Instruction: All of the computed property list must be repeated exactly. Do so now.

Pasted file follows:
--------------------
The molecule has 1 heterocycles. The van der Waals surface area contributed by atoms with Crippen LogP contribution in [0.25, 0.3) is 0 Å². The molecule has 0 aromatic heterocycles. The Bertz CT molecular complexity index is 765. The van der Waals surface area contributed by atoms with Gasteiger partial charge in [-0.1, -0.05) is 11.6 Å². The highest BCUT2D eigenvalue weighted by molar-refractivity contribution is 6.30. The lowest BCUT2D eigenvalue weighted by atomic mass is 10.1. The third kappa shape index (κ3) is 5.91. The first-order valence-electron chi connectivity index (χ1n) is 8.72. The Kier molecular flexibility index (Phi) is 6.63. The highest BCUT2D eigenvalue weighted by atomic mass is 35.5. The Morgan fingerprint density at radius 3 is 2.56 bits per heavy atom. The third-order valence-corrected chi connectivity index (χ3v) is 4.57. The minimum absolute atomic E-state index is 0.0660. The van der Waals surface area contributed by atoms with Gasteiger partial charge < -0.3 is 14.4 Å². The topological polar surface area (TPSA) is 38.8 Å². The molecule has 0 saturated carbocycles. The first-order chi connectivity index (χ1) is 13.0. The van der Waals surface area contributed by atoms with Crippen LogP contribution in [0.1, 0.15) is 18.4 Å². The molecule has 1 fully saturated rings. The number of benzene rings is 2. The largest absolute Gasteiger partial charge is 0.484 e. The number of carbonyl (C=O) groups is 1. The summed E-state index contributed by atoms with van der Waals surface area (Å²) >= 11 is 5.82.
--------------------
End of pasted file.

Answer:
The molecule has 1 heterocycles. The van der Waals surface area contributed by atoms with Crippen LogP contribution in [0.25, 0.3) is 0 Å². The molecule has 0 aromatic heterocycles. The Bertz CT molecular complexity index is 765. The van der Waals surface area contributed by atoms with Gasteiger partial charge in [-0.1, -0.05) is 11.6 Å². The highest BCUT2D eigenvalue weighted by molar-refractivity contribution is 6.30. The lowest BCUT2D eigenvalue weighted by atomic mass is 10.1. The third kappa shape index (κ3) is 5.91. The first-order valence-electron chi connectivity index (χ1n) is 8.72. The Kier molecular flexibility index (Phi) is 6.63. The highest BCUT2D eigenvalue weighted by atomic mass is 35.5. The Morgan fingerprint density at radius 3 is 2.56 bits per heavy atom. The third-order valence-corrected chi connectivity index (χ3v) is 4.57. The minimum absolute atomic E-state index is 0.0660. The van der Waals surface area contributed by atoms with Gasteiger partial charge < -0.3 is 14.4 Å². The topological polar surface area (TPSA) is 38.8 Å². The molecule has 0 saturated carbocycles. The first-order chi connectivity index (χ1) is 13.0. The van der Waals surface area contributed by atoms with Crippen LogP contribution in [0.1, 0.15) is 18.4 Å². The molecule has 1 fully saturated rings. The number of benzene rings is 2. The largest absolute Gasteiger partial charge is 0.484 e. The number of carbonyl (C=O) groups is 1. The summed E-state index contributed by atoms with van der Waals surface area (Å²) >= 11 is 5.82.